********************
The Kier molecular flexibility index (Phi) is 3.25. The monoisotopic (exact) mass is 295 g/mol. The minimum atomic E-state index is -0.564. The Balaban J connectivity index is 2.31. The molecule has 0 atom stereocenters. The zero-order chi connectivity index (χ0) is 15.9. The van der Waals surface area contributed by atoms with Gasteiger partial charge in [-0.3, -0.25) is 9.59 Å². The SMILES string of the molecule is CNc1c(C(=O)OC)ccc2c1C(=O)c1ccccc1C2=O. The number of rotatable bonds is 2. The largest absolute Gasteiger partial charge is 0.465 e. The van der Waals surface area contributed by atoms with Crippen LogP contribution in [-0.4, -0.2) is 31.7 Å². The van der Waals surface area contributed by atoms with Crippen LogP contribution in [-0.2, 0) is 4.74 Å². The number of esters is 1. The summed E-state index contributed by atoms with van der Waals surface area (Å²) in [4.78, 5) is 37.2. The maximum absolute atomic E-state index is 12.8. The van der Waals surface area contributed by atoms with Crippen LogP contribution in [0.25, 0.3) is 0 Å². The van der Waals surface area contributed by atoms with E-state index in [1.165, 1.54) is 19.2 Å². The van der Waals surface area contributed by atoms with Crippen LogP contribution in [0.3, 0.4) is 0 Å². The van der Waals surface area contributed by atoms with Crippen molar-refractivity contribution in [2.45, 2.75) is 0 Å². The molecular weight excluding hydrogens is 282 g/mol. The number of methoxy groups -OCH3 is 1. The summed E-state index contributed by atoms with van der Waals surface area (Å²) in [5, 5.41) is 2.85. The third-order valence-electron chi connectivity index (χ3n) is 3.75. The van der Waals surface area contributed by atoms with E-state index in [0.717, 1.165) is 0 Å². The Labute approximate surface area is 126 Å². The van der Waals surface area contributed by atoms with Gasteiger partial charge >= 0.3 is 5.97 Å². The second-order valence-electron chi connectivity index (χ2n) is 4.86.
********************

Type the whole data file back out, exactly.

The Kier molecular flexibility index (Phi) is 3.25. The monoisotopic (exact) mass is 295 g/mol. The minimum atomic E-state index is -0.564. The Balaban J connectivity index is 2.31. The molecule has 0 atom stereocenters. The zero-order chi connectivity index (χ0) is 15.9. The van der Waals surface area contributed by atoms with Gasteiger partial charge in [-0.3, -0.25) is 9.59 Å². The SMILES string of the molecule is CNc1c(C(=O)OC)ccc2c1C(=O)c1ccccc1C2=O. The number of rotatable bonds is 2. The largest absolute Gasteiger partial charge is 0.465 e. The van der Waals surface area contributed by atoms with Crippen LogP contribution in [-0.4, -0.2) is 31.7 Å². The van der Waals surface area contributed by atoms with Crippen LogP contribution in [-0.2, 0) is 4.74 Å². The number of esters is 1. The summed E-state index contributed by atoms with van der Waals surface area (Å²) in [4.78, 5) is 37.2. The maximum absolute atomic E-state index is 12.8. The van der Waals surface area contributed by atoms with Crippen LogP contribution in [0.25, 0.3) is 0 Å². The van der Waals surface area contributed by atoms with E-state index in [1.165, 1.54) is 19.2 Å². The van der Waals surface area contributed by atoms with Crippen LogP contribution in [0.3, 0.4) is 0 Å². The van der Waals surface area contributed by atoms with Crippen molar-refractivity contribution in [2.45, 2.75) is 0 Å². The molecular weight excluding hydrogens is 282 g/mol. The number of methoxy groups -OCH3 is 1. The summed E-state index contributed by atoms with van der Waals surface area (Å²) in [5, 5.41) is 2.85. The third-order valence-electron chi connectivity index (χ3n) is 3.75. The van der Waals surface area contributed by atoms with E-state index in [0.717, 1.165) is 0 Å². The Labute approximate surface area is 126 Å². The van der Waals surface area contributed by atoms with Gasteiger partial charge >= 0.3 is 5.97 Å². The second-order valence-electron chi connectivity index (χ2n) is 4.86.